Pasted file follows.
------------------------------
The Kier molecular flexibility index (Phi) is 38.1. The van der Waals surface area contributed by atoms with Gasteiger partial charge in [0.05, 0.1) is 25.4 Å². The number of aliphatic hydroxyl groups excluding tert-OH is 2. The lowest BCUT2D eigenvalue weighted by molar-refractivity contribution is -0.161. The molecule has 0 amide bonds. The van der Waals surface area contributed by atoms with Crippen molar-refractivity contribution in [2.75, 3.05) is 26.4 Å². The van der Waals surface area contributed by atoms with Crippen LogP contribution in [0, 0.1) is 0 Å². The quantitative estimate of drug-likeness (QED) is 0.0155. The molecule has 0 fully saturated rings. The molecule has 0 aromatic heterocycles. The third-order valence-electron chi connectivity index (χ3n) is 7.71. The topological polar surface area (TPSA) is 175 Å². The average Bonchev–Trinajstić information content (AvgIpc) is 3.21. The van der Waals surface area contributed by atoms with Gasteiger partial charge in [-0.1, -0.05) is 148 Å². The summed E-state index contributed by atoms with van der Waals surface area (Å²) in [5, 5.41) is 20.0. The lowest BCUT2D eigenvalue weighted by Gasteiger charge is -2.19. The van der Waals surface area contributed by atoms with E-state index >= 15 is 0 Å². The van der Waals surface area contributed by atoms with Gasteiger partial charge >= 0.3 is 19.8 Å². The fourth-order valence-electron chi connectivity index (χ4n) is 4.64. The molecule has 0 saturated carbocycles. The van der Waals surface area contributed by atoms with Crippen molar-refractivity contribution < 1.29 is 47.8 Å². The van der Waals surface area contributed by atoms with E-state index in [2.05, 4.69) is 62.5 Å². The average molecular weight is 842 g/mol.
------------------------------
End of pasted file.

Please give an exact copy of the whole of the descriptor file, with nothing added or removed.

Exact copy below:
The Kier molecular flexibility index (Phi) is 38.1. The van der Waals surface area contributed by atoms with Gasteiger partial charge in [0.05, 0.1) is 25.4 Å². The number of aliphatic hydroxyl groups excluding tert-OH is 2. The lowest BCUT2D eigenvalue weighted by molar-refractivity contribution is -0.161. The molecule has 0 amide bonds. The van der Waals surface area contributed by atoms with Crippen molar-refractivity contribution in [2.75, 3.05) is 26.4 Å². The van der Waals surface area contributed by atoms with Crippen LogP contribution in [0, 0.1) is 0 Å². The quantitative estimate of drug-likeness (QED) is 0.0155. The molecule has 0 fully saturated rings. The molecule has 0 aromatic heterocycles. The third-order valence-electron chi connectivity index (χ3n) is 7.71. The topological polar surface area (TPSA) is 175 Å². The average Bonchev–Trinajstić information content (AvgIpc) is 3.21. The van der Waals surface area contributed by atoms with Gasteiger partial charge in [-0.1, -0.05) is 148 Å². The summed E-state index contributed by atoms with van der Waals surface area (Å²) in [5, 5.41) is 20.0. The lowest BCUT2D eigenvalue weighted by Gasteiger charge is -2.19. The van der Waals surface area contributed by atoms with E-state index >= 15 is 0 Å². The van der Waals surface area contributed by atoms with Gasteiger partial charge >= 0.3 is 19.8 Å². The fourth-order valence-electron chi connectivity index (χ4n) is 4.64. The molecule has 0 saturated carbocycles. The van der Waals surface area contributed by atoms with Crippen molar-refractivity contribution < 1.29 is 47.8 Å². The van der Waals surface area contributed by atoms with E-state index in [2.05, 4.69) is 62.5 Å². The average molecular weight is 842 g/mol.